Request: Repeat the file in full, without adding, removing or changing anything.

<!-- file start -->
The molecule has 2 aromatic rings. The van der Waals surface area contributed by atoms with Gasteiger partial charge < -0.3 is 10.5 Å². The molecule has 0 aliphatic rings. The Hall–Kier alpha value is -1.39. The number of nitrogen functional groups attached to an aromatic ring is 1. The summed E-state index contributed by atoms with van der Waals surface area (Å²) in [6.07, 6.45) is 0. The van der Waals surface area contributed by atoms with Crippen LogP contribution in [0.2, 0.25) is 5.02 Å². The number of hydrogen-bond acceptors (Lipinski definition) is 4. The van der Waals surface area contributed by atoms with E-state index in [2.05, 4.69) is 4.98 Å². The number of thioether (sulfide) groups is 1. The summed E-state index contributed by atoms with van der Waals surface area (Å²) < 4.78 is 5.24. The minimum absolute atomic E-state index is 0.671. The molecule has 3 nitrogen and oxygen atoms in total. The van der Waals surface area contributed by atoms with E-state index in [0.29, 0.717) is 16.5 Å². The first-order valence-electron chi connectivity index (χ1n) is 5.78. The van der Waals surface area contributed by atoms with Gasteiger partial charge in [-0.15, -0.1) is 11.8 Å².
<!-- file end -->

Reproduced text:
The molecule has 2 aromatic rings. The van der Waals surface area contributed by atoms with Gasteiger partial charge < -0.3 is 10.5 Å². The molecule has 0 aliphatic rings. The Hall–Kier alpha value is -1.39. The number of nitrogen functional groups attached to an aromatic ring is 1. The summed E-state index contributed by atoms with van der Waals surface area (Å²) in [6.07, 6.45) is 0. The van der Waals surface area contributed by atoms with Crippen LogP contribution in [0.2, 0.25) is 5.02 Å². The number of hydrogen-bond acceptors (Lipinski definition) is 4. The van der Waals surface area contributed by atoms with E-state index in [2.05, 4.69) is 4.98 Å². The number of thioether (sulfide) groups is 1. The summed E-state index contributed by atoms with van der Waals surface area (Å²) < 4.78 is 5.24. The minimum absolute atomic E-state index is 0.671. The molecule has 3 nitrogen and oxygen atoms in total. The van der Waals surface area contributed by atoms with E-state index in [0.29, 0.717) is 16.5 Å². The first-order valence-electron chi connectivity index (χ1n) is 5.78. The van der Waals surface area contributed by atoms with Gasteiger partial charge in [-0.15, -0.1) is 11.8 Å².